PVGA Annual Award Recipient 2015 – Glenn Hetherington
Glenn Hetherington served as a Director of the Association for 30 years from 1982 to 2012 including two years as President from 1988 to 1990.
Born in 1943, Glenn R. Hetherington, grew-up, played and worked on the 128 acre family vegetable growing operation in Ringtown, Schuylkill County. He graduated from Ringtown High School in 1961 where he played baseball and basketball. He was a 4-H member and on the potato judging team. His father, Ray (also a former PVGA Director) and mother, Helen, grew a wide variety of vegetables that they sold locally – huckstering on the streets of nearby towns and selling at the Philadelphia market. They also grew some chipping potatoes to supply the WISE Chip Co. in Berwick.
Glenn graduated from Penn State University with a B.S. degree in Agricultural Engineering in 1965 and went on earn his Masters’ degree, also in Ag Engineering. In 1967, he accepted a position with Firestone Tire and Rubber Company in Akron, Ohio as a tire design engineer. Upon passing the licensing exam he became a certified “professional engineer,” a license that he held in both Pennsylvania and Ohio.
As the saying goes, “You can take the boy off the farm but you can’t take the farm out of the boy” – Glenn made the decision to return to the family farm in 1977 as his father was having some health problems and Glenn’s heart was not in the tire industry but on the farm. The farming operation had not changed that much and they still grew a variety of vegetables – tomatoes, cabbage, pumpkins, cucumbers, squash and potatoes for the Philadelphia market, the Berwick Co-Op, vegetable brokers, and WISE Potato Chip Co.. Soon Glenn began making improvements to the operation. As reliable labor became more difficult to come by he looked to expand growing the crops that required less hand labor and used more mechanization.
In 1981, he designed and built a potato storage for storing chipping potatoes long term. Glenn’s goal was to provide WISE Chip Co. with the best quality chipping potatoes he was able to grow and store. Over the years, the variety of vegetables grown on the farm became fewer and fewer, the last to go were tomatoes and cabbage. He was now growing and storing 50 acres of potatoes for WISEs with a rotation of small grain, primarily oats.
In 1987 and 1991, he was able to expand the operation when he purchased additional acres and what is now the “home” farm. In 1995, he built another potato storage with the capacity to hold 25,000 cwt on the new home farm. The operation had now expanded to 130 acres of potatoes with small grain and hay in the rotation.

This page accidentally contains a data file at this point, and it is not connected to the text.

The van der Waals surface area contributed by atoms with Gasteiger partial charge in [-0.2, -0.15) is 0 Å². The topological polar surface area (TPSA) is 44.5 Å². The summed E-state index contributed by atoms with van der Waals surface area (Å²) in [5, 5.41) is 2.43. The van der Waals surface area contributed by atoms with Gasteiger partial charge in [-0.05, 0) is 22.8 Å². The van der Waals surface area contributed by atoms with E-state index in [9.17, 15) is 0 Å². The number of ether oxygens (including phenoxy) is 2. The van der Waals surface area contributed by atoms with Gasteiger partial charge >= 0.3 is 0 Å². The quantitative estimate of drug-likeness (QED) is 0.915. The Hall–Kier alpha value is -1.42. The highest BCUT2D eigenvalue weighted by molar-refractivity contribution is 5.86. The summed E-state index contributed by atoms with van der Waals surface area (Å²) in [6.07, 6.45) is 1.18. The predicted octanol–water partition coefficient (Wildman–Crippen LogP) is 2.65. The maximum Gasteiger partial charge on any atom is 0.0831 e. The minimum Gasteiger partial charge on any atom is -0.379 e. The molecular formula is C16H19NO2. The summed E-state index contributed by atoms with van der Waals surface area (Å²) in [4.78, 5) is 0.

Over the years, Glenn worked with Penn State Extension and the local county agents on a number of vegetable and potato variety trials. There were many “twilight” meetings held at the farm. He and his mom cooperated for many years with the late Dr. Alan McNab to collect data for what was to become the Blightcast late blight predication program. Numerous potato variety trials were planted in conjunction with Dr. Plasted from Cornell University and Dr. Barb Christ at Penn State. Most recently he worked with the PSU horticulture department on a nematode study in connection with verticillium wilt in potato ground. He also cooperated with the Natural Resource Conservation Service and implemented numerous conservation practices on the farms.
In 2007, he was awarded the “Farm Cooperator of the Year” by the Schuylkill Conservation District in recognition of the efforts and best management practices he had implemented on his operation in order to conserve soil, improve water quality and better the environment.
In 2009, he installed a grain drying and storage system on the “home” farm and then expanded the storage capacity to 90,000 bushels in 2011.
In 2012, Glenn decided that it was time to “semi –retire” and gave up his life-long passion of growing potatoes due to difficulty in obtaining labor, the physical demands of growing the crop and the increasing uncertainties and frustrations with his primary market. So, in 2013, he decided to add more acres to the operation and purchased a 100 acre farm. Proving that “you’re never too old to learn” he started at the beginning of the learning curve with growing corn and soybeans using the no-till system. For a farmer that had plowed in order to plant potatoes and turned the ground over to harvest them, and had the very first roll-over plow in the Ringtown Valley, this was a very new concept to understand!
Presently the operation includes 602 owned acres; 425 acres of which are cropland, plus an additional 125 acres of rented land. Of the 550 farmed acres, 300 acres are planted to corn, 175 acres in soybeans and 75 acres are enrolled in the CREP program. Glenn hasn’t gotten away from growing vegetables totally. This past summer he planted and maintained a vegetable garden – sharing most of the sweet corn with the local raccoon population!
He met his wife, Martie, at the Vegetable Growers Conference in Hershey in 1978. At that time, she was a County Ag Agent working for Penn State Extension in Bucks County. They were married in 1984. They have a four- footed family of two cats, two dogs and three frogs!
In 2014, Glenn was appointed a Director on the Board of the Schuylkill Conservation District following eight years of service as an Associate Director. He is also a member of the Farm Bureau. He also was appointed to serve as a Director on the Schuylkill County Ag Land Preservation Board.